Nuclear FAK promotes cell proliferation and survival through FERM-enhanced p53 degradation.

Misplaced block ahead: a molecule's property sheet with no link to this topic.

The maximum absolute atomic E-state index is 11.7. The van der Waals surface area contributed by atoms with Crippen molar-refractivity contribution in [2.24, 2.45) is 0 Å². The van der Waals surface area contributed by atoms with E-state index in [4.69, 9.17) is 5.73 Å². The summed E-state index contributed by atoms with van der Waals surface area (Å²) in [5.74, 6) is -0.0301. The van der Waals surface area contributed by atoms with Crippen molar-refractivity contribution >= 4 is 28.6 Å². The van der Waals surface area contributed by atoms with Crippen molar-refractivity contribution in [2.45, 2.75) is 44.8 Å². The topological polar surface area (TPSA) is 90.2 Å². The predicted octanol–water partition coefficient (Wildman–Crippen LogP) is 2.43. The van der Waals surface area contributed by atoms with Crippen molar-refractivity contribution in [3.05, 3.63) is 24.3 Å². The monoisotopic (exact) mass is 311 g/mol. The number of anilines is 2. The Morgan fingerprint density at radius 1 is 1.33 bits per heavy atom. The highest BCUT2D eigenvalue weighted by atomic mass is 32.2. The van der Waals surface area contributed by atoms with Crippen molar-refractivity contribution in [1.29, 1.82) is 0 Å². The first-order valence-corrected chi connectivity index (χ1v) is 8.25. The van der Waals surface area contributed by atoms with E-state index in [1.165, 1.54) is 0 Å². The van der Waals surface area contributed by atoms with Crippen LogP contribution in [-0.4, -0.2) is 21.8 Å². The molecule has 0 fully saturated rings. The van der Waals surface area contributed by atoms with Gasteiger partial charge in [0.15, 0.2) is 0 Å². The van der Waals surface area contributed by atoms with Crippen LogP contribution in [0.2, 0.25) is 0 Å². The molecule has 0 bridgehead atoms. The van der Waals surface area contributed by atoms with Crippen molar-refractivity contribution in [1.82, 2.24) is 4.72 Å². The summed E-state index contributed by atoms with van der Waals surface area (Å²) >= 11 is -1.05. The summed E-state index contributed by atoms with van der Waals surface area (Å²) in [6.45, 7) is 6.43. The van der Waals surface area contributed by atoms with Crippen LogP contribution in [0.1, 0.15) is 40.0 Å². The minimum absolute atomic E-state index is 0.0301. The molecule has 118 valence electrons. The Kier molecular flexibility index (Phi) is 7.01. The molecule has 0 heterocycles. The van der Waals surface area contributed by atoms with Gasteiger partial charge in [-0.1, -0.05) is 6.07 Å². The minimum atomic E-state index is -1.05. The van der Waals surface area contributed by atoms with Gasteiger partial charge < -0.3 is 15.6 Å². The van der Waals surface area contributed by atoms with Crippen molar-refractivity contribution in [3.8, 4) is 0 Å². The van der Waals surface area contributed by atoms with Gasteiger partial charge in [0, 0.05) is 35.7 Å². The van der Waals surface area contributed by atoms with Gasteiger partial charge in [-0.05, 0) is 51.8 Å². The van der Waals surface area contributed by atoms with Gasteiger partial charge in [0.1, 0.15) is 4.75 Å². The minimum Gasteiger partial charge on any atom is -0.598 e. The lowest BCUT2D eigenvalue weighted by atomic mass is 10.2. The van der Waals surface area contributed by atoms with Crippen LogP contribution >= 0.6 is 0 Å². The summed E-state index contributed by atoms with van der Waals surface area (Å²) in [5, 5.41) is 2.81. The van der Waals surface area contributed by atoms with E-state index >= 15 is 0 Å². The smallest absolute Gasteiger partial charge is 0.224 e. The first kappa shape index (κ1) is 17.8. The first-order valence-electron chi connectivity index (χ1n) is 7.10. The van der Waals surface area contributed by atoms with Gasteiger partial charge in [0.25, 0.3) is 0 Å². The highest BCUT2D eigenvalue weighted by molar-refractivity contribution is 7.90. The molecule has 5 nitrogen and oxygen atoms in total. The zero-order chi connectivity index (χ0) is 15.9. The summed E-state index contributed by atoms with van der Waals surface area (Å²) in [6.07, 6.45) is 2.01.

FAK is known as an integrin- and growth factor-associated tyrosine kinase promoting cell motility. Here we show that, during mouse development, FAK inactivation results in p53- and p21-dependent mesodermal cell growth arrest. Reconstitution of primary FAK-/-p21-/- fibroblasts revealed that FAK, in a kinase-independent manner, facilitates p53 turnover via enhanced Mdm2-dependent p53 ubiquitination. p53 inactivation by FAK required FAK FERM F1 lobe binding to p53, FERM F2 lobe-mediated nuclear localization, and FERM F3 lobe for connections to Mdm2 and proteasomal degradation. Staurosporine or loss of cell adhesion enhanced FERM-dependent FAK nuclear accumulation. In primary human cells, FAK knockdown raised p53-p21 levels and slowed cell proliferation but did not cause apoptosis. Notably, FAK knockdown plus cisplatin triggered p53-dependent cell apoptosis, which was rescued by either full-length FAK or FAK FERM re-expression. These studies define a scaffolding role for nuclear FAK in facilitating cell survival through enhanced p53 degradation under conditions of cellular stress.